An album start to finish with no skipworthy songs is hard to come by, even more so when it’s a debut record. But Marlon Williams self titled album is magnificent all the way through, dabbling in country, doo wop, folk, and alternative. Williams showcases with each track that he is an artist everybody should be listening to.
The LP starts off with “Hello Miss Lonesome” which perfectly conveys the dark tone of the album. It’s a fast paced old fashioned styled country song with a nonstop energetic ride thanks to the quick instrumentation and Williams captivating delivery. The acoustic guitar work is insanely good, and even though Williams spurts out words at a lightning speed one can still hear the mournfulness in his voice, especially when paired with clever, truthful, lyrics such as “Miss Lonesome’s in the eyes of most everyone you meet.” It is definitely a throwback to vintage country, and Williams shows that he is very well versed in the genre, a grand story told in a very short time. And telling stories is something Williams excels at.
Case in point “Strange Things” starts off with the lyrics “I lost my wife in 1989 to a certain undetectable cancer.” It’s a doozy of a song whether or not Williams is speaking of personal experiences or has just created a fictional tale. But the thing is it doesn’t matter because Williams conveys such an honest portrayal of the story which also strongly boasts an eerie atmosphere both in lyrics “I hear strange things creeping in the night/I have strange dreams in the bed where Lucy died” and the haunting vocals that are reminiscent of Elvis Presley’s “Blue Moon.” It’s almost impossible not to get chills when listening to the song, especially with its spooky background vocals and it’s such a distinct tune on the album in its execution that it makes it one of the standout tracks, sad and slightly unearthly.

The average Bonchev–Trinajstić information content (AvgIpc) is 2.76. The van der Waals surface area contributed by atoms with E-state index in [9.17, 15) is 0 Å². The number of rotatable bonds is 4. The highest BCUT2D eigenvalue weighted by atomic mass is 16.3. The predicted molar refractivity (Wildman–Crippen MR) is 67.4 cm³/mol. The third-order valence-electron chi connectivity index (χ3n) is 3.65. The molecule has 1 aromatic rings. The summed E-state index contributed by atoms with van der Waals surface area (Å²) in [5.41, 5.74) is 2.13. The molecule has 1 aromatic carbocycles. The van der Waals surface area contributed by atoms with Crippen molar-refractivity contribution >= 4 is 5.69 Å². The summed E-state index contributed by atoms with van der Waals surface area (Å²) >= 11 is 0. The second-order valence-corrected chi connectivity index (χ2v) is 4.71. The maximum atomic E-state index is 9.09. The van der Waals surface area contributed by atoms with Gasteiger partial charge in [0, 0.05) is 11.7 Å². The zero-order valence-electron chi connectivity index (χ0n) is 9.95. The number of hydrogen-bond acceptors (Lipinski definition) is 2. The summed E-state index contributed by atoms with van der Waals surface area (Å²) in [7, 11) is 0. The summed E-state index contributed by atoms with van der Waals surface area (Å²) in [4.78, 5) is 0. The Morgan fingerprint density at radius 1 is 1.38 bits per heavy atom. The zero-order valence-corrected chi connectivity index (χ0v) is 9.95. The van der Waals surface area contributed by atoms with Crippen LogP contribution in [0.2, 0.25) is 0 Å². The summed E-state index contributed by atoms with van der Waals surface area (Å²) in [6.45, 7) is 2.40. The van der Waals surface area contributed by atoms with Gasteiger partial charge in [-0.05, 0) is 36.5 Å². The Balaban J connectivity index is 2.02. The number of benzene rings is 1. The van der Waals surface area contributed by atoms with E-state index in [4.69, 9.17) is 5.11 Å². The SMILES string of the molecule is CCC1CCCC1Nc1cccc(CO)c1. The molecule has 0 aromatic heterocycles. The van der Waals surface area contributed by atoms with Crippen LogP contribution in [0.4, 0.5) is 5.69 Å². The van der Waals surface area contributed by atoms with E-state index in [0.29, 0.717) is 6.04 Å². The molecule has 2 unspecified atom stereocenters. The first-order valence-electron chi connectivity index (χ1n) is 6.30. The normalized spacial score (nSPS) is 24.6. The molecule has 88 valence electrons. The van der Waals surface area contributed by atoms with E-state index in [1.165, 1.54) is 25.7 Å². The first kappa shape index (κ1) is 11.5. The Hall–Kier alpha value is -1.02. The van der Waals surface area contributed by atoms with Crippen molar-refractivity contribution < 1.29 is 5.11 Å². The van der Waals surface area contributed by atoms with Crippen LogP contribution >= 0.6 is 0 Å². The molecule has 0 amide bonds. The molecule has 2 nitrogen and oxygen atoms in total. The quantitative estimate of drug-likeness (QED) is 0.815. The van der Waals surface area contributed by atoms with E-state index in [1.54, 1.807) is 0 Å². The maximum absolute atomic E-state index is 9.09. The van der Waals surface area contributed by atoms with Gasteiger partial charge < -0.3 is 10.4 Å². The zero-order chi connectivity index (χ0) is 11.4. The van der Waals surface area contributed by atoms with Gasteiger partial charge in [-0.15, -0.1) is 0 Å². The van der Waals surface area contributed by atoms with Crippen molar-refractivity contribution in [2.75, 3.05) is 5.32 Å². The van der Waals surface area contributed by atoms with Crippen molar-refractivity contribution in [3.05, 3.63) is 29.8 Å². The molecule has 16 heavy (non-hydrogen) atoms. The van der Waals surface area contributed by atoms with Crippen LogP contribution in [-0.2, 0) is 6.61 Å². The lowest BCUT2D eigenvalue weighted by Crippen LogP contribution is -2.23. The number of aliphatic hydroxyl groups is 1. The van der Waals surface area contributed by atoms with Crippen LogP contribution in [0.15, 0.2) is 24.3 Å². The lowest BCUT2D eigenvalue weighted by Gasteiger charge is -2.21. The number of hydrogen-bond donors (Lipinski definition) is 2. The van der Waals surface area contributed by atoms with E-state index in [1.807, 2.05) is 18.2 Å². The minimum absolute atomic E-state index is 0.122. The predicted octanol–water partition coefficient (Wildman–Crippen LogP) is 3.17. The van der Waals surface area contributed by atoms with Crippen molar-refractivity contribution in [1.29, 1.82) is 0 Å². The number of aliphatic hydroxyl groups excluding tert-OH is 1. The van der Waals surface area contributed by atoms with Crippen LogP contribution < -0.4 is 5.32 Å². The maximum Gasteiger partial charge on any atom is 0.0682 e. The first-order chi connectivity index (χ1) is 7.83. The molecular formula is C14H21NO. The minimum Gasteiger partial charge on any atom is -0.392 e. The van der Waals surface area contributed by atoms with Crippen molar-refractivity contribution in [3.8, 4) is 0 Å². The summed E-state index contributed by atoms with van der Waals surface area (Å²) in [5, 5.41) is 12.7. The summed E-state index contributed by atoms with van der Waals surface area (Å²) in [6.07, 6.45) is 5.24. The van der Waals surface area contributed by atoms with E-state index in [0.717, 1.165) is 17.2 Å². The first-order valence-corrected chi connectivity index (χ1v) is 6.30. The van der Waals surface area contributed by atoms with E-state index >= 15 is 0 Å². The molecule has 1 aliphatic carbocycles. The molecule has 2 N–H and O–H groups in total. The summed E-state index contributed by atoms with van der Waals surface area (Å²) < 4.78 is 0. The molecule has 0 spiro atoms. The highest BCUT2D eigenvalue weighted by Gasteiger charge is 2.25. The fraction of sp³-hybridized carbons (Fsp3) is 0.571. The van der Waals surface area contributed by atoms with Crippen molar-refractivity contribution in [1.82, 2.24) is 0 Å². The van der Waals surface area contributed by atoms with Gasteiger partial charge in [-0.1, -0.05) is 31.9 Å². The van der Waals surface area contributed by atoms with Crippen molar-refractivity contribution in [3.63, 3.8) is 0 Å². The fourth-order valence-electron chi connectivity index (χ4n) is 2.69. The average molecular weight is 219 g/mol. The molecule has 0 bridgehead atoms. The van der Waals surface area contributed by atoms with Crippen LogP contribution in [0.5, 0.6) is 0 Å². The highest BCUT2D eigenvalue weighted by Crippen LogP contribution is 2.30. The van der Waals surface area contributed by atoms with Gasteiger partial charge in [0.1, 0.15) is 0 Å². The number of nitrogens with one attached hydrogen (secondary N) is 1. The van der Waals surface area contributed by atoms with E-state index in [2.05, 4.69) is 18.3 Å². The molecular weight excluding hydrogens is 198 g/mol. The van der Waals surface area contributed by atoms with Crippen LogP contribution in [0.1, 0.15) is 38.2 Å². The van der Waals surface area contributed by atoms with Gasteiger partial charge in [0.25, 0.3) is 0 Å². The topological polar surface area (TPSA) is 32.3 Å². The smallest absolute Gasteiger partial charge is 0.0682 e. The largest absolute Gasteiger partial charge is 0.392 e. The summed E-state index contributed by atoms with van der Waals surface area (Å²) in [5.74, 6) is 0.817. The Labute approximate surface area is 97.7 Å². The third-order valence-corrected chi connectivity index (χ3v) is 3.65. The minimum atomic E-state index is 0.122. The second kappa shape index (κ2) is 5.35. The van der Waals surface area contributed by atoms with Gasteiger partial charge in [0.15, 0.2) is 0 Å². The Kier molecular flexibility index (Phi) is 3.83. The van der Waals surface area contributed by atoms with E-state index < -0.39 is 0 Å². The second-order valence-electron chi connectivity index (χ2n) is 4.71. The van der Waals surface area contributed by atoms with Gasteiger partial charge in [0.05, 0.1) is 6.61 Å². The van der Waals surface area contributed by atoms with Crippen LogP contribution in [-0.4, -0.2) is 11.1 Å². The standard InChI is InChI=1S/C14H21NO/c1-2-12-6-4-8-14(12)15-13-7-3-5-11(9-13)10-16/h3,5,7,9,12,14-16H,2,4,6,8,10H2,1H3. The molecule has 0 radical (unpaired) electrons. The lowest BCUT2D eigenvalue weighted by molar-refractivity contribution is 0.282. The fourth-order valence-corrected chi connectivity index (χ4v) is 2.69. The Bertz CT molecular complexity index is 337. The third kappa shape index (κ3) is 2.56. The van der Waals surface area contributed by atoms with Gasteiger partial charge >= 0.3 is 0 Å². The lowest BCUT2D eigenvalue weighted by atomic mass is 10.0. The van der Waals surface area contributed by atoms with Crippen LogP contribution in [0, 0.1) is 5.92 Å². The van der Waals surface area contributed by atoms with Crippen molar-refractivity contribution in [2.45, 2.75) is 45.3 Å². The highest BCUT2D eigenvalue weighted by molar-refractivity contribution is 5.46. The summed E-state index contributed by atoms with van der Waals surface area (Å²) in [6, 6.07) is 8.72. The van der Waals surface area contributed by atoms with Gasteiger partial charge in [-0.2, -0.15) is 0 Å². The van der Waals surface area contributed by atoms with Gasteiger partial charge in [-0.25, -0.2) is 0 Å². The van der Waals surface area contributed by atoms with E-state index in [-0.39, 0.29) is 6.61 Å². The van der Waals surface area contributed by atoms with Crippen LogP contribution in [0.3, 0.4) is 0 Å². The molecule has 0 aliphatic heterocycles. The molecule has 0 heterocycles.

“I’m Lost Without You,” has a complete retro 50s-60s vibe which has shades of The Moody Blues to it. Williams voice is rich as always, a mix between Elvis and Roy Orbison, which helps bring the song alive. The instrumentation itself is gorgeous, strings adding a fullness to the tune and making it an epic sweeping song that could honestly be mistaken for a genuine tune from the 50s or 60s. The lyrics help feed into that sound “what can I do?/where can I go without you love?” Williams sings which is very much in line with the throwback sound, but there are also some modern lyrics “if you break my heart again I’ll just hate you/hate you with every beat of my heart.” These honest words help propel the song into 2016, and it’s one of the best and most memorable tracks on the entire album.
“Dark Child,” is another chance for Williams to exercise his storytelling skills as he mournfully tells listeners about a son that loses his way and ultimately takes a very dark turn. It starts off slow building “my little blond hair blue eyed boy/one day you’ll grow up and reject everything I’ve set out for you” and ends with “I always hoped I’d never have to bury a child.” Williams voice is at its peak here, reaching up into a higher register at points to make certain lines stand out more. There’s also a bit of a crooner aspect here especially as the song builds and builds up to one glorious chorus where Williams lets go and gives it his all, letting his emotions be on display for all listeners. It’s soulful and melancholy in the best way and is the one song this reviewer finds herself revisiting time and time again.
If you’re looking for something new and refreshing and aren’t afraid to get a little dark, check out Marlon Williams and discover what you didn’t know was missing from your life.